Since 1903 the United States has operated a Naval Station in Guantanamo Bay (also called Gitmo or GTMO) at the southeastern end of Cuba. While this area is most widely known for its detention facility, it is also home to some of the most pristine coral reefs in the Caribbean, including the famous "Gardens of the Queen" reef first discovered by Christopher Columbus. Unfortunately, these reefs are susceptible to many of the same threats as other reefs in the Caribbean and the Florida Keys: coral diseases (e.g., white band disease), damage from hurricanes, coral bleaching associated with warming surface waters, and impacts from human activities (e.g., fishing).
In 2007 the U.S. Navy funded a study to quantify the status and relative health of the coral reefs and reef fish populations at GTMO. Following the report from this study, in 2011 the U.S. Navy contracted the Coral Reef Ecology & Optics Lab (CREOL) at BIOS to conduct a more thorough assessment of the ecosystem, with measurement of:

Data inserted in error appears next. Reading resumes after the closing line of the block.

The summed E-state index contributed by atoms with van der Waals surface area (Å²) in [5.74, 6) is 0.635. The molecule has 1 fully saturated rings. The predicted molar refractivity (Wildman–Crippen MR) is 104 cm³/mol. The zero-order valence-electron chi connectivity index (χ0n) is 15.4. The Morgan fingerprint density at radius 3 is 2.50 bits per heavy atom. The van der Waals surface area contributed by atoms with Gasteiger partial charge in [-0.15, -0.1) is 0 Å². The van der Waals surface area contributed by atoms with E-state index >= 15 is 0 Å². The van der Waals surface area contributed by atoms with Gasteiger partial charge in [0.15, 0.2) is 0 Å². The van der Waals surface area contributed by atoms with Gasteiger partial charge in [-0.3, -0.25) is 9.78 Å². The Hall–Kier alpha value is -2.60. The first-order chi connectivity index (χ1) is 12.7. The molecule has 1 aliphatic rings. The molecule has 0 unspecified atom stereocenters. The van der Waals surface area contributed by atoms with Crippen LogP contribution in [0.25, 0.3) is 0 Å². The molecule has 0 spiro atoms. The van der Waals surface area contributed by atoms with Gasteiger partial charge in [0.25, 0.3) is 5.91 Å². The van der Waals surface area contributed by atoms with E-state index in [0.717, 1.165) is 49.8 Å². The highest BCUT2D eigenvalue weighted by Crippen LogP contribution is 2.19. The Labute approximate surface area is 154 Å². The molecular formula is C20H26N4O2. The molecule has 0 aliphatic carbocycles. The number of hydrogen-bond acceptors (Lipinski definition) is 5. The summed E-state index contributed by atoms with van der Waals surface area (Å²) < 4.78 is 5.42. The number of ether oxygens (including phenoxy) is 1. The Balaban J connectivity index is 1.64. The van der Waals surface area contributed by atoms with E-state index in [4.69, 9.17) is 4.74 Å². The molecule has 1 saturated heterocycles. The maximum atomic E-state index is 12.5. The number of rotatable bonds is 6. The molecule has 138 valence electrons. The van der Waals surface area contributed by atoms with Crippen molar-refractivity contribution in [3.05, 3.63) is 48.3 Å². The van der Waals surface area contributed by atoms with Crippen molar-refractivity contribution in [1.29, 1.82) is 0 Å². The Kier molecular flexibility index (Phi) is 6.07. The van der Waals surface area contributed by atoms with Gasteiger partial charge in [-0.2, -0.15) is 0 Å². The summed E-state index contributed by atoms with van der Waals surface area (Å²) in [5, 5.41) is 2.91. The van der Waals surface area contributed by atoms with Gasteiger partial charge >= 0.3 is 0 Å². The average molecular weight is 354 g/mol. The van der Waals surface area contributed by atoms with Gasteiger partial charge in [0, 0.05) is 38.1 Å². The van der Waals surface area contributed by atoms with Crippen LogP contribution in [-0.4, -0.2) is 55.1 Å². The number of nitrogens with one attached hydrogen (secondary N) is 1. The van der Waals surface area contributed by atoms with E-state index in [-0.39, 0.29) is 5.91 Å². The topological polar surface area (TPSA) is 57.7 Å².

- Percent cover of sessile and motile benthic organisms and substrates;
- Scleractinian coral diversity;
- Scleractinian coral recruitment;
- Presence and densities of coral diseases, coral bleaching, and fish predation on corals;
- Reef fish population levels;
- Abundances of grazers and predators; and
- Water quality.
Using a combination of methods, including permanent survey sites, transects, quadrat photos, stationary and roving fish counts, and a comprehensive reefscape asseessment, researchers were able to reveal the variety of processes impacting the reefs at GTMO. The final report was submitted to the U.S. Navy in 2012 and provides a detailed account of changes to the GTMO reefs and reef fish populations over the last 5 years.